Thought Leadership

Device-Agnostic Software is the Future of Medical Care

Most medical devices come with their own software. This seems like a necessity in the digital age, where software is a key piece of every medical function. But consider the ultimate consequences. Dozens of software systems, many of them device-specific, forming a tangled web of technological complexity throughout a hospital system.

Medical technology companies manufacture more than 500,000 different types of medical devices, according to Deliotte. Almost every patient interaction with the healthcare system includes one or more of these medical devices.

It’s no wonder hospital administrators and medical IT departments are frustrated. Endless integrations. Complex software upgrades and retrofits. Technical bugs and workarounds. All compounded by dozens of software systems that only work with a single set of devices. The entire system is configured in a way that requires more and more work as more siloed software systems are added to the mix.

Enter device-agnostic software. This solution allows one software platform to work across devices no matter which company supplies or manufactures the hardware. By breaking the link between medical device company and software system, hospitals are freed up to simplify and streamline an increasingly complex technology environment.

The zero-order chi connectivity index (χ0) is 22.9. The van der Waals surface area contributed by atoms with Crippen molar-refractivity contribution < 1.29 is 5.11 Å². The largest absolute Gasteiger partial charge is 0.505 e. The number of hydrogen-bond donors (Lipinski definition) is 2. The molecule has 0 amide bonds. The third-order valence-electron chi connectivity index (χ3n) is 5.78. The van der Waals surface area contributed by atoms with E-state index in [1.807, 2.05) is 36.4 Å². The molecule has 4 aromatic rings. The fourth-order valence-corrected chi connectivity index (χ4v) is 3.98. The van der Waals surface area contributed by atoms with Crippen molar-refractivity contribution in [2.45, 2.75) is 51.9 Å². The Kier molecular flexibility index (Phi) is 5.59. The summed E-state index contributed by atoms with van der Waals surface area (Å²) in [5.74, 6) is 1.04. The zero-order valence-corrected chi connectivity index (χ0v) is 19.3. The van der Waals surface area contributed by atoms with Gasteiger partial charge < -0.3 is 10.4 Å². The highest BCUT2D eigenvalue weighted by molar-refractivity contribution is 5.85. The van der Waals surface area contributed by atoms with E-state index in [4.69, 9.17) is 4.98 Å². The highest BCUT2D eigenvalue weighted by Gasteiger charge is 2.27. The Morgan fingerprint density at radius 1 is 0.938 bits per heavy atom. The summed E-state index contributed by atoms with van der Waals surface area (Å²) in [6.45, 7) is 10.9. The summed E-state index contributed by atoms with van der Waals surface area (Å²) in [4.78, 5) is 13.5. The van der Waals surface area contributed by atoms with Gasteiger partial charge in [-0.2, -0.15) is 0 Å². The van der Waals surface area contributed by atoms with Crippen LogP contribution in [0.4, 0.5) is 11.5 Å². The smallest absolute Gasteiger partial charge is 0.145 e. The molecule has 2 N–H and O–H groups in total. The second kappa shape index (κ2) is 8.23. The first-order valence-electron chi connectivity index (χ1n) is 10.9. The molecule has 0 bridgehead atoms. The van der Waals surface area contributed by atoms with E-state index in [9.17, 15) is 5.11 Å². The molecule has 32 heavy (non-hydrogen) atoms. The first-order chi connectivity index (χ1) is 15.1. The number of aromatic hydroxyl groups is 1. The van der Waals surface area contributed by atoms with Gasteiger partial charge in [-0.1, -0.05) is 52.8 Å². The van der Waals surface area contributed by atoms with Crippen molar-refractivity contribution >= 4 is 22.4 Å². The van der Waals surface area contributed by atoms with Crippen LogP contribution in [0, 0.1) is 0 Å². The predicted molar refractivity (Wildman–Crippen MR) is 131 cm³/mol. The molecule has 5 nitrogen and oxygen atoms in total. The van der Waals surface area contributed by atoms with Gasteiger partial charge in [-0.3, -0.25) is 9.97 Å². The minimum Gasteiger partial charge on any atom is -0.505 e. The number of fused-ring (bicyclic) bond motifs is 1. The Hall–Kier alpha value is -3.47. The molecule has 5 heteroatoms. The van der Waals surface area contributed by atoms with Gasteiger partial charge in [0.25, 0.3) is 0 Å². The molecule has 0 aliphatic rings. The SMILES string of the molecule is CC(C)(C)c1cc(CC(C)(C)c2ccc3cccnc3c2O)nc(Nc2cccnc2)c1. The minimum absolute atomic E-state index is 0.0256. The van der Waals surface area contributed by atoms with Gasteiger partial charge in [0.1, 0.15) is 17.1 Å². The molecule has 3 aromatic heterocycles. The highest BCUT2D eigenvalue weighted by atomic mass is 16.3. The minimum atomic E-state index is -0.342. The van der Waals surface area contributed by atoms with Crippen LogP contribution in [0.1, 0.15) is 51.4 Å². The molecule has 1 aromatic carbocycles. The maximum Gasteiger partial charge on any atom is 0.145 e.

Here are five benefits of device-agnostic software:

  1. Stops Software Splintering

Device-specific software is alluring to hardware makers because it can lock hospitals and clinics into long-term loyalty to their devices. For hospital systems, changing software systems is a barrier much steeper than simply plugging in a new device. So if we left it up to the market, device-specific software systems would continue proliferating.

This flood of new medical devices and software systems is not expected to stop anytime soon. In 2017, 13,090 medical technology patents were filed globally – the most of any category of products, according to Deliotte.

Software splintering is unsustainable for hospitals and clinics. An already needlessly complex software environment would only become more complex with each new hardware purchase.

Device-agnostic software stops this splintering, giving hospitals the means to simplify their software worlds through consolidation and a true integration of all software.

  1. Allows Software to Scale

Software is not static. Or at least it shouldn’t be. It should grow, refine and develop. Device-specific software makers who create software as an afterthought to fuel device sales don’t have the same commitment to the long-term growth of the software experience.

Software failure is a leading cause of medical device recalls, according to research by Stericycle Expert Solutions. In fact, for 10 consecutive quarters, software issues were the leading cause of recall.

“Part of the explanation could be that medical device companies have traditionally been focused on physical hardware, leaving software as something of a blind spot,” wrote Chris Lo in Medical Device Network.